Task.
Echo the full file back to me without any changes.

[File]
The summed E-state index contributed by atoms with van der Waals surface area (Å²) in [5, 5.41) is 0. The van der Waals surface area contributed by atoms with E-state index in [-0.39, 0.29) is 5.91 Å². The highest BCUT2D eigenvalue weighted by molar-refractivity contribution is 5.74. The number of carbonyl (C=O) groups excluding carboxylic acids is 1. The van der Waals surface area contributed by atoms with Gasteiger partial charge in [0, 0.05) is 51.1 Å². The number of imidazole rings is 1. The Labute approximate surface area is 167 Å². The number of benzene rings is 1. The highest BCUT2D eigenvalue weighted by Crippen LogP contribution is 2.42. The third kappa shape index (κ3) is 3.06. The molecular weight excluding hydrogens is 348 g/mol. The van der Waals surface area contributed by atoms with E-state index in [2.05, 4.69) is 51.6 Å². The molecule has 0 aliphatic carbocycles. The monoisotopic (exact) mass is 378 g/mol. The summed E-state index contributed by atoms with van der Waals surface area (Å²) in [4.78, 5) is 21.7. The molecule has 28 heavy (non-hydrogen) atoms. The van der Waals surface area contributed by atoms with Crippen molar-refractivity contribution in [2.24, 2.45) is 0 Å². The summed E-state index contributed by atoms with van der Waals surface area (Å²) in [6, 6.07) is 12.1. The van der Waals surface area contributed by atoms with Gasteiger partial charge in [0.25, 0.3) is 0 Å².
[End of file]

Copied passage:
The summed E-state index contributed by atoms with van der Waals surface area (Å²) in [5, 5.41) is 0. The van der Waals surface area contributed by atoms with E-state index in [-0.39, 0.29) is 5.91 Å². The highest BCUT2D eigenvalue weighted by molar-refractivity contribution is 5.74. The number of carbonyl (C=O) groups excluding carboxylic acids is 1. The van der Waals surface area contributed by atoms with Gasteiger partial charge in [0, 0.05) is 51.1 Å². The number of imidazole rings is 1. The Labute approximate surface area is 167 Å². The number of benzene rings is 1. The highest BCUT2D eigenvalue weighted by Crippen LogP contribution is 2.42. The third kappa shape index (κ3) is 3.06. The molecular weight excluding hydrogens is 348 g/mol. The van der Waals surface area contributed by atoms with E-state index in [2.05, 4.69) is 51.6 Å². The molecule has 0 aliphatic carbocycles. The monoisotopic (exact) mass is 378 g/mol. The summed E-state index contributed by atoms with van der Waals surface area (Å²) in [4.78, 5) is 21.7. The molecule has 28 heavy (non-hydrogen) atoms. The van der Waals surface area contributed by atoms with Crippen molar-refractivity contribution in [2.24, 2.45) is 0 Å². The summed E-state index contributed by atoms with van der Waals surface area (Å²) in [6, 6.07) is 12.1. The van der Waals surface area contributed by atoms with Gasteiger partial charge in [0.25, 0.3) is 0 Å².